Once the fish is on, make sure you have a strong strip set, to set hook well. Keep your rod tip up and tension on. If they need to run let 'em run but get them in as quickly as you can to not stress out the fish too much or disturb the waters.

You also want to make sure you're using appropriate sized rod - 8 or 9 weight - because proper equipment will help to get the fish in as soon as possible. There's no reason you should be fishing with too small a rod and stressing that fish out. A net of course, to not handle fish as much, and keep in the water. I de-barb hooks, especially during schoolie season with so much fish around. 

I don't let my clients keep fish, we always release them. I do allow a quick photo, using net to keep them wet, be able to take them up for a quick shot (just a second or two) then put them back in. the water. This way they are less stressed.

I always use this metaphor with my clients:  Imagine running a marathon then having your head stuck in a bucket of water - that's what taking the fish out of the water is experiencing. 

CF: What's the biggest Striped Bass you've caught wade fishing? 
Abbie: Probably around 40 inches, it was amazing. Caught on a crab pattern!


CF: Any crazy wildlife encounters out on the boat? 

Abbie: All the time. I've only seen 2 great whites, but my friends a pilot but he sees them all the time - I can't see them as they are so stealthy. I've seen 3 hammerheads the past fall - they travel in schools. They are pretty funny looking fish, they followed our boat around but didn't eat any of them. I see a lot of brown sharks, they aren't very scary but one did charge the boat and ate a fish right out of our hands about. That was pretty startling! Dead whales, which is really sad. We also see a lot of giant see turtles, the fish like to hang out with them.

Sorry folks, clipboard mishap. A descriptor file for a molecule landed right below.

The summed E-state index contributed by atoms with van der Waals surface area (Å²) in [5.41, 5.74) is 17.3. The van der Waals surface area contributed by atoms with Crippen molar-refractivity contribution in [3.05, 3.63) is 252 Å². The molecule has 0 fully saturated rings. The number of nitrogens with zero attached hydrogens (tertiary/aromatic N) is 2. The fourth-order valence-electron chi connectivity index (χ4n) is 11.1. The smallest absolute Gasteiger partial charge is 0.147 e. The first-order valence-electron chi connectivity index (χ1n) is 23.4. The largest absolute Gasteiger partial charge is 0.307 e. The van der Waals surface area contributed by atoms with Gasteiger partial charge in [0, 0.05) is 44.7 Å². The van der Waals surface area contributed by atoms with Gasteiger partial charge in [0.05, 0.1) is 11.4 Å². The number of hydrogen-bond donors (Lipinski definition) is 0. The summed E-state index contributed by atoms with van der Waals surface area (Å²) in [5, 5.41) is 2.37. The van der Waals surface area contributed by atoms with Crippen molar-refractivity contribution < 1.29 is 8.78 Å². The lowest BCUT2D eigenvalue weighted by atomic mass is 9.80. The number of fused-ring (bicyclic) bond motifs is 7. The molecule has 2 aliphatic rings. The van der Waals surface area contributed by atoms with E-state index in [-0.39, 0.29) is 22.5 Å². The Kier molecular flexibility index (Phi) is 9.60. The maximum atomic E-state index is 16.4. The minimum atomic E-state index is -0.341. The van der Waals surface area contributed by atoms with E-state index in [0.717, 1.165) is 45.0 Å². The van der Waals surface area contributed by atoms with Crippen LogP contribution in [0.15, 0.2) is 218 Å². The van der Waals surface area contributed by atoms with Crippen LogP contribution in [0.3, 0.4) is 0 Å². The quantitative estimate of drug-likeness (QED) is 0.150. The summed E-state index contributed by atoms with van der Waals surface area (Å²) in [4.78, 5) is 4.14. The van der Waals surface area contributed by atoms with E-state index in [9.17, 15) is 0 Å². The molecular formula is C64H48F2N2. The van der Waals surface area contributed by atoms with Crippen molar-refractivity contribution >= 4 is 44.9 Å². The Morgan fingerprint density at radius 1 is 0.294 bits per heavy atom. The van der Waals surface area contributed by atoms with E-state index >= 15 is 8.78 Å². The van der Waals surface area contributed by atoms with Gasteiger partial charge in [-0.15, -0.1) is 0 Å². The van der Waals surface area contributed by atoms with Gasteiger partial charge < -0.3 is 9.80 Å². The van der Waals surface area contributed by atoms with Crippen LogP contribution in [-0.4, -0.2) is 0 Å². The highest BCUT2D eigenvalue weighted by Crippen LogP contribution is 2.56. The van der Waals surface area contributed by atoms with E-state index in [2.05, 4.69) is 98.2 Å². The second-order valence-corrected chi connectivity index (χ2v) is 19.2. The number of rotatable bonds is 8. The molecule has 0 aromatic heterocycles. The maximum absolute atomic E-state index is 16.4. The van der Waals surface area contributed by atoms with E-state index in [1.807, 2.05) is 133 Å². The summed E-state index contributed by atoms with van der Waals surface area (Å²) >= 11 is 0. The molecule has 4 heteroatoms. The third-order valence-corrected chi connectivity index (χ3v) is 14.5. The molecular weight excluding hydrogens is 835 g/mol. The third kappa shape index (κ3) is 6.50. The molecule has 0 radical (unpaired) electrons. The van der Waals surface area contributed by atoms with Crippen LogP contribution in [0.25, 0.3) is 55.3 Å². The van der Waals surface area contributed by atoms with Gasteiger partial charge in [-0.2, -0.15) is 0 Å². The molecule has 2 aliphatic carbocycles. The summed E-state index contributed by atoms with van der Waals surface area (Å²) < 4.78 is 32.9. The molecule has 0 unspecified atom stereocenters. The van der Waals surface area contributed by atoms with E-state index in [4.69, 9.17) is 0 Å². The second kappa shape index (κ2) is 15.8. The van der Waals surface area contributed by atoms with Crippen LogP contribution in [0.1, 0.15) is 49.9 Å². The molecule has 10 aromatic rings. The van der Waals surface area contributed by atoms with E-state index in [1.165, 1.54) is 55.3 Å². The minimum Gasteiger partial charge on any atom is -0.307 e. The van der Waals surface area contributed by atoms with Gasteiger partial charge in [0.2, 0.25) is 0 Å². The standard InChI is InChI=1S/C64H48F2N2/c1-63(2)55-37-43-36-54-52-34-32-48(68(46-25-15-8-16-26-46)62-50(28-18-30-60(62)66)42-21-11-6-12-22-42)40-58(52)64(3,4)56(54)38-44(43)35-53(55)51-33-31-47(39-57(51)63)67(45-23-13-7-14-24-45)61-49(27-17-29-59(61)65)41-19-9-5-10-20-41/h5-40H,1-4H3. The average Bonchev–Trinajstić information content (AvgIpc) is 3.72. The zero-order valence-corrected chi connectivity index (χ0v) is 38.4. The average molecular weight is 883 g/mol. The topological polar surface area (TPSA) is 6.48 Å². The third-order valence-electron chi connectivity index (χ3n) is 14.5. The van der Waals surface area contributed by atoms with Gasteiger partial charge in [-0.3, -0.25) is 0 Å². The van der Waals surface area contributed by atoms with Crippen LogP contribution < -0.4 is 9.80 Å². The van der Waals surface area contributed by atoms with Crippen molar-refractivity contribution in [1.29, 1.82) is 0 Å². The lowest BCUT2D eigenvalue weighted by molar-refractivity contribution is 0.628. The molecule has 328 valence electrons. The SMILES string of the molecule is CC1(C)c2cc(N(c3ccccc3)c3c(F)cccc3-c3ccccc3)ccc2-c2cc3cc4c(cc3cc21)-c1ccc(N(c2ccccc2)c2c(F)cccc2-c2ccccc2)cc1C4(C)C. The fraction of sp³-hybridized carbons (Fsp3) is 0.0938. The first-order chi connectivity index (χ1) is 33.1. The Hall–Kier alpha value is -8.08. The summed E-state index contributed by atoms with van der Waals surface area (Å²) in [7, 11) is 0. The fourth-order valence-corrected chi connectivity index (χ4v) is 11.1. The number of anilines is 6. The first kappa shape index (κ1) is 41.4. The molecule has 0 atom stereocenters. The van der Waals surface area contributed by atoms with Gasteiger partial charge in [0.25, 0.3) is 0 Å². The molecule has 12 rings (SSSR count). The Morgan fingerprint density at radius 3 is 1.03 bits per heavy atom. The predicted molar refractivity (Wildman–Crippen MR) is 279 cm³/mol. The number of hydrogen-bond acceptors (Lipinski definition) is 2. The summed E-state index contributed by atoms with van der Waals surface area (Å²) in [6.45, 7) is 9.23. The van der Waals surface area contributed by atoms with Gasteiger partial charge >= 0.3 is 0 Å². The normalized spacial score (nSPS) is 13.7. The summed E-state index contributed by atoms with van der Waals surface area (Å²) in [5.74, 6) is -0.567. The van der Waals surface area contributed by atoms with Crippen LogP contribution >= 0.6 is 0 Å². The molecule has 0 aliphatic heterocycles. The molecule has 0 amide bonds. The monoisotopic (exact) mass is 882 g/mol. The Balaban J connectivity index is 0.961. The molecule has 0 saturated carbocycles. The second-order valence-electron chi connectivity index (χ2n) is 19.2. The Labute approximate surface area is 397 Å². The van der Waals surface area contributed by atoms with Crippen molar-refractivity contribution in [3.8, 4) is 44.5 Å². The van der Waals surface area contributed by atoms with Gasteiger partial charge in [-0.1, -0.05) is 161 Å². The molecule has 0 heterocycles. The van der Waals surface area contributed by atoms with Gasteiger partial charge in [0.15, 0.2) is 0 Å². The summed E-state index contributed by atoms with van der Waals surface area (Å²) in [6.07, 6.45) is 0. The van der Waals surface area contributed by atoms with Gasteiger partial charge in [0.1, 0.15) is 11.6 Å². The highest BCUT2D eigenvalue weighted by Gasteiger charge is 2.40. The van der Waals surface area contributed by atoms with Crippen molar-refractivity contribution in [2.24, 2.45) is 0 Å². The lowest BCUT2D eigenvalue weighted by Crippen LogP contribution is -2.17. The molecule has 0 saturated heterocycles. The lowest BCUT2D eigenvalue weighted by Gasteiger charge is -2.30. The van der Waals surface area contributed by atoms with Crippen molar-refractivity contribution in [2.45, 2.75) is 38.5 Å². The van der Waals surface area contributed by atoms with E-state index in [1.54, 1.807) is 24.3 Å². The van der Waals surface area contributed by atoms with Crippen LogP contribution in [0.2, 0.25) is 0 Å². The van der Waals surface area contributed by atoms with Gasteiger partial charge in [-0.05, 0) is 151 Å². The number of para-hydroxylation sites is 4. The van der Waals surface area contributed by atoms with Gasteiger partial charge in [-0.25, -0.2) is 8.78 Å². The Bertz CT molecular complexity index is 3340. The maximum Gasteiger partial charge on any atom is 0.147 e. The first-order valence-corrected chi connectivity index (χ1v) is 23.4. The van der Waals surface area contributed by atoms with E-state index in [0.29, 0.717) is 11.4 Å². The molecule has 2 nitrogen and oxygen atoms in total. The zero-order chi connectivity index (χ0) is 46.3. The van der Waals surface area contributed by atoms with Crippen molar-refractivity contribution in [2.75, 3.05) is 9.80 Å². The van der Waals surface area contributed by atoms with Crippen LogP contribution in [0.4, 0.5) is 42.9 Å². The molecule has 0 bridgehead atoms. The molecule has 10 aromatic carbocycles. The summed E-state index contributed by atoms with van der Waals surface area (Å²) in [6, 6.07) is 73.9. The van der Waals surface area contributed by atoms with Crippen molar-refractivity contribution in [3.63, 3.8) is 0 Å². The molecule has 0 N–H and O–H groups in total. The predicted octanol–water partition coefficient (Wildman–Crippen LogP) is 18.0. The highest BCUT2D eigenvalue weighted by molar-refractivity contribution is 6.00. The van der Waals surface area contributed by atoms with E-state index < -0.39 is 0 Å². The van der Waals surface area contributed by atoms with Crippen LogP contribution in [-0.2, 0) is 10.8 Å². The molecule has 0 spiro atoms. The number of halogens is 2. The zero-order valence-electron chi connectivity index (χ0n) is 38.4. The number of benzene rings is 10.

We see a lot in the fall Mole Mole fish, the giant sunfish. One time last fall I was in really sketchy water, deep to shallow pretty rough, and started hearing these bangs, and thought for sure something was wrong with the boat. It was this giant sunfish was just crashing into my boat, not getting out of the way - they are crazy fish. 

The cool thing about the ocean, you literally never know what you're gonna see - every day you see something different, we see dolphins, all kinds of stuff! 


CF: Ok if you had to pick: Boat or Wade?

Abbie: The cool thing about stripers is, you can do either productively. I do like the boat for the vantage point on the flats, it's a lot easier to see the fish, and that you can get to more places with less effort/faster. Being on a boat with clients is also fun, it keeps you together. Wade fishing is a little harder but definitely a little purer, just you and the fish. They're both good! 


CF: And of course we have to ask: what's your favorite Cheeky reel? 

Abbie: I use Limitless 425 and Limitless 475 most of the time. They can hold enough backing and have a strong drag system for the crazy false albacore and big stripers. We use Cheeky reels every day guiding and put them to the test. They are used daily in the harsh salt and last season after season. 


CF: If someone wants to come book a trip and fish with you, how can they do that? 

Abbie: Through Kismet Outfitters! Our season is early May (so we've already started) through the end of October.